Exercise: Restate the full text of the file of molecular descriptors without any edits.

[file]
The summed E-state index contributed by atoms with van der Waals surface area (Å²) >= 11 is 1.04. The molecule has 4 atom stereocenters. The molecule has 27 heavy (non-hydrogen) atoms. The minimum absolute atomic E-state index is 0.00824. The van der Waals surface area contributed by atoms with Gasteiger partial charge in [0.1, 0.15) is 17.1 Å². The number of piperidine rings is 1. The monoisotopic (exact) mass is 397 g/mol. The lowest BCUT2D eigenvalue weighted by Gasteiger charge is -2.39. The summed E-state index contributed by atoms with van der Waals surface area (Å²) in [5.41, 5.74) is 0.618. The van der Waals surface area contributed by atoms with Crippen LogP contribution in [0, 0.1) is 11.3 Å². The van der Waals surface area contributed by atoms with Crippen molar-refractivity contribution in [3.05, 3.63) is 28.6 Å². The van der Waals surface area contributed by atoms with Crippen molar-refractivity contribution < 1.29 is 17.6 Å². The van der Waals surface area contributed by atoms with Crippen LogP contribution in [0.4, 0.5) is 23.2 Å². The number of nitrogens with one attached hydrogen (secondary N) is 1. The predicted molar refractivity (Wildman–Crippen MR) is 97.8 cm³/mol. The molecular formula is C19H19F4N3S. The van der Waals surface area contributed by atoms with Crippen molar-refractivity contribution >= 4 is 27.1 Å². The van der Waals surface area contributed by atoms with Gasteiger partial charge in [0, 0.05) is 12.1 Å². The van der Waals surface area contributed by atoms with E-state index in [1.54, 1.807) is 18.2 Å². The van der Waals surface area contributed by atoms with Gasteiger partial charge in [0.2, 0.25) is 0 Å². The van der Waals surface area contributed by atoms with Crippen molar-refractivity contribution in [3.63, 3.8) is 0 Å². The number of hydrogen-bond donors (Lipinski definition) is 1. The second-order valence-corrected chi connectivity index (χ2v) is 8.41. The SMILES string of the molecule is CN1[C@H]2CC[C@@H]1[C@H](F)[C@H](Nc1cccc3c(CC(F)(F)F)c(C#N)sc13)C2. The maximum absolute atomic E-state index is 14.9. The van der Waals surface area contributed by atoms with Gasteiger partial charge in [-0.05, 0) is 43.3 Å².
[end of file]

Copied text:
The summed E-state index contributed by atoms with van der Waals surface area (Å²) >= 11 is 1.04. The molecule has 4 atom stereocenters. The molecule has 27 heavy (non-hydrogen) atoms. The minimum absolute atomic E-state index is 0.00824. The van der Waals surface area contributed by atoms with Gasteiger partial charge in [0.1, 0.15) is 17.1 Å². The number of piperidine rings is 1. The monoisotopic (exact) mass is 397 g/mol. The lowest BCUT2D eigenvalue weighted by Gasteiger charge is -2.39. The summed E-state index contributed by atoms with van der Waals surface area (Å²) in [5.41, 5.74) is 0.618. The van der Waals surface area contributed by atoms with Crippen LogP contribution in [0, 0.1) is 11.3 Å². The van der Waals surface area contributed by atoms with Crippen molar-refractivity contribution in [3.05, 3.63) is 28.6 Å². The van der Waals surface area contributed by atoms with Crippen molar-refractivity contribution < 1.29 is 17.6 Å². The van der Waals surface area contributed by atoms with Crippen LogP contribution in [0.4, 0.5) is 23.2 Å². The number of nitrogens with one attached hydrogen (secondary N) is 1. The predicted molar refractivity (Wildman–Crippen MR) is 97.8 cm³/mol. The molecular formula is C19H19F4N3S. The van der Waals surface area contributed by atoms with Crippen molar-refractivity contribution >= 4 is 27.1 Å². The van der Waals surface area contributed by atoms with Gasteiger partial charge in [0, 0.05) is 12.1 Å². The van der Waals surface area contributed by atoms with E-state index in [1.54, 1.807) is 18.2 Å². The van der Waals surface area contributed by atoms with Gasteiger partial charge in [0.2, 0.25) is 0 Å². The van der Waals surface area contributed by atoms with Crippen molar-refractivity contribution in [3.63, 3.8) is 0 Å². The number of hydrogen-bond donors (Lipinski definition) is 1. The second-order valence-corrected chi connectivity index (χ2v) is 8.41. The SMILES string of the molecule is CN1[C@H]2CC[C@@H]1[C@H](F)[C@H](Nc1cccc3c(CC(F)(F)F)c(C#N)sc13)C2. The maximum absolute atomic E-state index is 14.9. The van der Waals surface area contributed by atoms with Gasteiger partial charge in [-0.05, 0) is 43.3 Å².